They fell in love in Mexico in 1981. Four months later she was diagnosed with cancer

CNN  — 

Annie MacDonald was waiting in a long line at a small bank in the coastal city of Zihuatanejo, Mexico when she first laid eyes on Steven Berger.

It was March 1981, St Patrick’s Day. Annie, in her mid-20s and hailing from Ottawa, Canada, was finishing up a three-week adventure around Mexico, traveling with her friend Ellen.

As it happened, Annie wasn’t supposed to be in Zihuatanejo that day. Ellen had traveled on to Mexico City, but Annie wasn’t feeling well, so she’d decided to stay in the beachside spot for a few days longer.

Steven, an American middle school teacher in his early 30s, was on a solo trip, visiting from Denver, Colorado.

“Steven has long joked that he thought I was attracted to him and began talking to him because he was exchanging American dollars at the bank – which were worth so much more than Canadian dollars,” says Annie, laughing.

This wasn’t the case, she insists – besides, it was Steven who initiated the conversation.

“There was this really cute, hot girl, about three people in line in front of me, and she was wearing this dress that looked a little bit like it could be from Afghanistan, where I had just been,” Steven tells CNN Travel. “Now this could be revisionist history, of course. But I remember saying something like, ‘Oh, is that from Afghanistan?’ And then the rest is history.”

“Steven was wearing a navy velour T-shirt,” adds Annie. “Not exactly a fashion statement, as he’d freely admit.”

Annie’s long, orange caftan wasn’t from Afghanistan, but Steven’s question got the two talking about their travels, and what had brought them to Zihuatanejo.

“We were just kindred spirits right from the beginning,” says Annie.

Almost without realizing, the two strangers ended up spending the whole day together, swimming in the clear seas, relaxing on Zihuatanejo’s sandy beaches, and chatting in between dips.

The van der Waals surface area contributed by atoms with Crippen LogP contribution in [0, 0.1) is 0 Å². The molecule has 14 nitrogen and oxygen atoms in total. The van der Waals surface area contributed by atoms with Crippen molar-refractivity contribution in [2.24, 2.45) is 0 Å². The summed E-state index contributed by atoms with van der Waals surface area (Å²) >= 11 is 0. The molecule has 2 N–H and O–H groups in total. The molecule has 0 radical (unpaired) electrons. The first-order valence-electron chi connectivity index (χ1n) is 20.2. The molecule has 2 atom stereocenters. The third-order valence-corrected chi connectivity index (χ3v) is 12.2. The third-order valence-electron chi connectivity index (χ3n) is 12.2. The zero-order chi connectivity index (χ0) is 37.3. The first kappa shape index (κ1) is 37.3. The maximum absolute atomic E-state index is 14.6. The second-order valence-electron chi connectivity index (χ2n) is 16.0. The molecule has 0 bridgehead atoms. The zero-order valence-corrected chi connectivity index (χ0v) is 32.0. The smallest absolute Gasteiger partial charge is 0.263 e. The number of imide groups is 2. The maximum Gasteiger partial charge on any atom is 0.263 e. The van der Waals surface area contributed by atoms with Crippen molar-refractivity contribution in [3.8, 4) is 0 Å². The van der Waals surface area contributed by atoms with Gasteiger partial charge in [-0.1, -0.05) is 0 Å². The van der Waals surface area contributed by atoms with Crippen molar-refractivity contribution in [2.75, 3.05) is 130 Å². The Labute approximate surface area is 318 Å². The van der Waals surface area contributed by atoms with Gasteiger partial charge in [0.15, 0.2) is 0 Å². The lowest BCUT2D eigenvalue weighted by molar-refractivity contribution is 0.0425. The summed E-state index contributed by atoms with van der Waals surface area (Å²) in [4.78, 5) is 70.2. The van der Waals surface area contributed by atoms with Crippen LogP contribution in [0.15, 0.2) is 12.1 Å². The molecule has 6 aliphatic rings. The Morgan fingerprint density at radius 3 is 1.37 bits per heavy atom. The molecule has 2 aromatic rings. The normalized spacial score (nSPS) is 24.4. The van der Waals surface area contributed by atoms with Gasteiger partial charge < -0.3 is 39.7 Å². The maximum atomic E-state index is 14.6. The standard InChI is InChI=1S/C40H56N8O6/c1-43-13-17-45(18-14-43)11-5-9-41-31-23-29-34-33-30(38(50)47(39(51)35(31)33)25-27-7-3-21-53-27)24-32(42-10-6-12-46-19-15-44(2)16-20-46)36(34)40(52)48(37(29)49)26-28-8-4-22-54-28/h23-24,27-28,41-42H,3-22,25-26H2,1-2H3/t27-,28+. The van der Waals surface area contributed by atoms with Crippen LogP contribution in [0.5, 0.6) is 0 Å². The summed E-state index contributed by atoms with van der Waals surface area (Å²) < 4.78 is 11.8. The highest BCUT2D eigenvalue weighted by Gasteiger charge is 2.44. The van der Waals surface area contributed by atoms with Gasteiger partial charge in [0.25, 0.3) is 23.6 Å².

Annie had four days before she was set to reunite with Ellen and fly home. She and Steven spent every day together, relaxing and chatting on the beaches and occasionally sneaking into a swanky resort in nearby Ixtapa to lounge by the pool.

It was, Annie says, “a whirlwind romance.”

She remembers feeling “euphoric.” Steven says he was “ecstatic.”

But although Annie was swept up in the excitement of falling for Steven, she still felt out of sorts physically.

In between their beach visits, Annie and Steven would hunt out lime Jell-O, hoping it would settle Annie’s stomach.

“Steven and I had lots of time to chat as we wandered from one tiny neighborhood shop to another,” says Annie.

On these walks, the two talked about “everything.”

“It seems inconceivable now, but we also talked seriously about either his moving to Ottawa or my relocating to Denver,” Annie adds.

The four days came to an end and Annie was due to fly home. As they said their goodbyes, Steven gave Annie a parting gift – a gold chain he’d bought during a stint teaching in Iran. She immediately put it around her neck.

A diagnosis

Annie and Steven fell in love over four days in Mexico.

Back in Canada, Annie regaled her family and friends with stories of Steven.

“Of course, they all thought I was crazy and that nothing could possibly come of this romance,” recalls Annie.

Still plagued by the symptoms that had bothered her in Zihuatanejo, Annie also booked a check up at the doctors. She ended up admitted to hospital and diagnosed with non-A, non-B hepatitis.

The treatment plan was straightforward, but the doctors had further concerns.

“While I was in the hospital, I developed – or the staff noticed – a lump on the left side of my neck which wasn’t consistent with the hepatitis diagnosis,” says Annie.

The medical team wanted to investigate the lump further, but Annie wasn’t worried.

“I was quite frankly blissfully unaware,” she says. “Or in a state of denial.”

Instead, Annie’s focus was on an upcoming business trip to Alberta, Canada.

“I was thrilled as I was able to take a few extra days and fly down to Denver to visit Steven, to see if there was really anything to this whirlwind romance,” says Annie.

“It felt wonderful to reconnect,” says Steven of their Denver reunion. “But it never felt to me we were apart.”

Since parting in Mexico, the couple had spoken regularly on the phone and sent cards and letters through the mail.